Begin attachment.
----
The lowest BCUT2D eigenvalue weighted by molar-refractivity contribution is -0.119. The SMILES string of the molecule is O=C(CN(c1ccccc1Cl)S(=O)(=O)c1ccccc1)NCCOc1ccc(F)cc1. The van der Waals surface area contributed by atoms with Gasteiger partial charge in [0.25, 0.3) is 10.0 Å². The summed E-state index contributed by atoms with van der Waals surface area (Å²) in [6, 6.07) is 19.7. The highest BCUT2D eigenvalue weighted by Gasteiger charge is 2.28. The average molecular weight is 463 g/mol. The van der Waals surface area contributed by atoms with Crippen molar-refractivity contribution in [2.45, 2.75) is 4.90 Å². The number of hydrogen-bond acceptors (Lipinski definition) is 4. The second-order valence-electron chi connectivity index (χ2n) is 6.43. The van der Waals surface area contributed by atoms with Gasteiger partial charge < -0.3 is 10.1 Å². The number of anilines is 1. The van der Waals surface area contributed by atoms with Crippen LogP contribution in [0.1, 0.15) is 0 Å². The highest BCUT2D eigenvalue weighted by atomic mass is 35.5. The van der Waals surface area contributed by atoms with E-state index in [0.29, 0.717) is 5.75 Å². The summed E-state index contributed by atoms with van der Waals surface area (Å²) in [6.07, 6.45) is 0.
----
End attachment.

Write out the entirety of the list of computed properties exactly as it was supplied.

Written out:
The lowest BCUT2D eigenvalue weighted by molar-refractivity contribution is -0.119. The SMILES string of the molecule is O=C(CN(c1ccccc1Cl)S(=O)(=O)c1ccccc1)NCCOc1ccc(F)cc1. The van der Waals surface area contributed by atoms with Gasteiger partial charge in [0.25, 0.3) is 10.0 Å². The summed E-state index contributed by atoms with van der Waals surface area (Å²) in [6, 6.07) is 19.7. The highest BCUT2D eigenvalue weighted by Gasteiger charge is 2.28. The average molecular weight is 463 g/mol. The van der Waals surface area contributed by atoms with Crippen molar-refractivity contribution in [2.45, 2.75) is 4.90 Å². The number of hydrogen-bond acceptors (Lipinski definition) is 4. The second-order valence-electron chi connectivity index (χ2n) is 6.43. The van der Waals surface area contributed by atoms with Gasteiger partial charge < -0.3 is 10.1 Å². The number of anilines is 1. The van der Waals surface area contributed by atoms with Crippen LogP contribution in [0.1, 0.15) is 0 Å². The highest BCUT2D eigenvalue weighted by atomic mass is 35.5. The van der Waals surface area contributed by atoms with E-state index in [0.29, 0.717) is 5.75 Å². The summed E-state index contributed by atoms with van der Waals surface area (Å²) in [6.07, 6.45) is 0.